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Buying Guide: How to Choose a Lazy Susan

 
How to Choose the Lazy Susan you need
Lazy Susans have come a long way from the simple turntable your mother stored spices on. While those understated designs still exist, the market has expanded to include many cabinet-mounted and blind corner lazy susans in an array of shapes, styles and materials. These sophisticated innovations may be more daunting to shop for, but rest assured that our comprehensive guide will break down your options and how to install them.

For entertaining, nothing beats a tabletop lazy susan, which is simply placed where you need it to keep condiments and sauces within reach. Cabinet-mount lazy susans rotate upon an adjustable center pole that stretches to fit your cabinet height. An array of styles are available to suite your specific cabinet type, usually offered in polymer, wood or wire.

General Measurement Guidelines
When deciding what size lazy susan you need for your cabinet, you need to measure the inside depth of the cabinet from the back wall to just inside the door frame. Then, measure the inside width of the cabinet from left to right. Subtract 2 to 4-inches from the smaller of the two measurements for clearance around the shelf. The result is the diameter of the largest lazy susan that can fit inside your kitchen cabinet. Lazy susans are sold in diameters of even numbers, so a 36 or 39-inch corner cabinet will typically use a 32-inch lazy susan, while a 33-inch corner cabinet would use a 28-inch susan. Pie-shaped lazy susans will have larger diameters to accommodate deeper corner cabinets in your kitchen. Most lazy susans have miniumum and maximum inside cabinet height dimensions specified on the page.

D-Shaped

D-Shaped susans are designed for use in standard cabinets and corner cabinets with a 45-degree angle door. First, determine your minimum cabinet width to ensure your installation will fit. Measure left to right within the face frame (also measure top to bottom and note the height). Subtract a few inches from each side to ensure your Lazy Susan can spin comfortably. This is an appropriate diameter for your susan (D on the figure above). For example, a 22-inch diameter tray is a good fit for a 24-inch cabinet. Most installations feature a telescoping shaft that expands vertically to hold your lazy susan in place. Refer to the individual product page for a range of suitable cabinet heights, making sure yours falls within that range. These handy susans feature multi-shelved designs with fixed or independently rotating trays.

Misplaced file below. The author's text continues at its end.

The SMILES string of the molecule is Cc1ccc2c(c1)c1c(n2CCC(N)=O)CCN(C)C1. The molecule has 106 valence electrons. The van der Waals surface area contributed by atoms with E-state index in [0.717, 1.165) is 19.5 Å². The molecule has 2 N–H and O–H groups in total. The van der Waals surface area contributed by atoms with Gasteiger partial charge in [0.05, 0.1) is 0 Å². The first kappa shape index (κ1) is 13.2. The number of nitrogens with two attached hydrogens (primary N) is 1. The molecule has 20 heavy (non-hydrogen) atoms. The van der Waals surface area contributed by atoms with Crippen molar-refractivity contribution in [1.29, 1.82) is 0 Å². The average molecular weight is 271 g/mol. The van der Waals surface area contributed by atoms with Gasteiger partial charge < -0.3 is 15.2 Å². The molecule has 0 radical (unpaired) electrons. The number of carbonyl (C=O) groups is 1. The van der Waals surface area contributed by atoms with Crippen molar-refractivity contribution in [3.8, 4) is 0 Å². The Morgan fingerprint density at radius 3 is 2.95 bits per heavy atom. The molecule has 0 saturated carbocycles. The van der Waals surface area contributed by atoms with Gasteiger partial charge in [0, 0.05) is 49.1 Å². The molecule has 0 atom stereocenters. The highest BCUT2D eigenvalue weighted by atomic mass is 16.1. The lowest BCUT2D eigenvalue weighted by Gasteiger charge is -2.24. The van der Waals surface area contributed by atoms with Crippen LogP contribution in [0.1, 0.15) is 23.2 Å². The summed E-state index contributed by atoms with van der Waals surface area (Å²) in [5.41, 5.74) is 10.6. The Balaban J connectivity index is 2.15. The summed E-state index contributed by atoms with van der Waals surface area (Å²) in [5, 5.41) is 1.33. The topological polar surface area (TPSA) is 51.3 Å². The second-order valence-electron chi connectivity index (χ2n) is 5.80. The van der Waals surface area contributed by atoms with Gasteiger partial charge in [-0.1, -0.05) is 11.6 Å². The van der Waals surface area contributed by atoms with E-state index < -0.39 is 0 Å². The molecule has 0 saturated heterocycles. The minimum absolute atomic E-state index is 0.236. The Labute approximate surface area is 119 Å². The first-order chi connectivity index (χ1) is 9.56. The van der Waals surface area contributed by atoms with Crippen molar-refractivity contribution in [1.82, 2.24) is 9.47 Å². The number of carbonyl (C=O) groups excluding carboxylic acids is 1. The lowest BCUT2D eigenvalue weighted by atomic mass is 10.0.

Full Round

Similarly, full round lazy susans are among the most versatile of options. Round susans fit in most regular or corner cabinets in upper or lower positions, also offered in dependent or independently rotating shelves made from polymer, wire or wood.

Kidney


Designed to work with corner cabinets that have unattached double folding doors, kidney lazy susans feature independently rotating shelves. These unique designs can be mounted after cabinets are installed, ideal for older homes or new construction. First, ensure your installation will fit. Measure from the corner inset to the back wall (C on figure above) and from the widest sides left to right (D on figure above). Also note the height: Most cabinet installations feature a twist and lock shaft that is appropriate for a range of cabinet heights. Ensure yours is not too short or tall.
 
Half Round



Half round lazy susans are mounted directly to the cabinet door, and pivot around when opened, allowing you to access a blind corner cabinet. When shelves pivot around, items in the back are brought within reach. Ball-bearing slides enable the shelves to pull out smoothly when door is opened. Most are sized to fit cabinet openings ranging from 12"-19-1/2". Some installations, like in the diagram above, feature independently pivoting or gliding shelves. To measure, ensure that your cabinet opening is no smaller than the half-moon's width (B in figure above), and that it is no shorter than this dimension front to back.
 
Blind Corner Systems

Corner cabinets typically have ample room, but unless you have super-long arms or are handy with a grabber tool, you are probably loosing a lot of space in the hard-to-reach cabinet depths. A corner system features pullout shelves that are activated when the door is opened or a lever is pulled, bringing your shelving within reach.

The first task is to determine your minimum cabinet size. For the minimum opening, measure the door space inside the face frame from left to right. The minimum depth is from the front face frame to the back wall. Also note the height, top to bottom within the face frame.



Swing out systems from Hafele and Vauth-Sagel provide maximum space but require very accurate measurements. Slide-out units by Knape & Vogt or Rev-A-Shelf, for example, are typically easier to measure. Plus they offer deeper baskets with squared edges, perfect for stashing non-perishables and cookware.
 

 
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